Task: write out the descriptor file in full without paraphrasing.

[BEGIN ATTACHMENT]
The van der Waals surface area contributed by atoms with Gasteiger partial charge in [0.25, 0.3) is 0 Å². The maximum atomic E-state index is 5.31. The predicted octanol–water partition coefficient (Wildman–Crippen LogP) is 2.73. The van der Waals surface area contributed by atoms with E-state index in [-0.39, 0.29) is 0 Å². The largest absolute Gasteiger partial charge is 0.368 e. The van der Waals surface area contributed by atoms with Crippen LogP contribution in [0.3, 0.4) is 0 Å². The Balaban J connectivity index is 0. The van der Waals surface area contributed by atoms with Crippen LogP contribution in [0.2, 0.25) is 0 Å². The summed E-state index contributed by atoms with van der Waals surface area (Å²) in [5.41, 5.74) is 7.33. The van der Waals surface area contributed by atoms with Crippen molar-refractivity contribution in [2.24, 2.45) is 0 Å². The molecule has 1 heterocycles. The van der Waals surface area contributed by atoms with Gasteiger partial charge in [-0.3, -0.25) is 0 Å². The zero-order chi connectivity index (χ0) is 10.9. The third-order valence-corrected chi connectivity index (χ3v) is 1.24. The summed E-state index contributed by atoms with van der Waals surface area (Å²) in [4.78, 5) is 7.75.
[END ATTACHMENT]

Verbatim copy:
The van der Waals surface area contributed by atoms with Gasteiger partial charge in [0.25, 0.3) is 0 Å². The maximum atomic E-state index is 5.31. The predicted octanol–water partition coefficient (Wildman–Crippen LogP) is 2.73. The van der Waals surface area contributed by atoms with E-state index in [-0.39, 0.29) is 0 Å². The largest absolute Gasteiger partial charge is 0.368 e. The van der Waals surface area contributed by atoms with Crippen LogP contribution in [0.3, 0.4) is 0 Å². The Balaban J connectivity index is 0. The van der Waals surface area contributed by atoms with Crippen LogP contribution in [0.2, 0.25) is 0 Å². The summed E-state index contributed by atoms with van der Waals surface area (Å²) in [5.41, 5.74) is 7.33. The van der Waals surface area contributed by atoms with Crippen molar-refractivity contribution in [2.24, 2.45) is 0 Å². The molecule has 1 heterocycles. The van der Waals surface area contributed by atoms with Gasteiger partial charge in [-0.3, -0.25) is 0 Å². The zero-order chi connectivity index (χ0) is 10.9. The third-order valence-corrected chi connectivity index (χ3v) is 1.24. The summed E-state index contributed by atoms with van der Waals surface area (Å²) in [4.78, 5) is 7.75.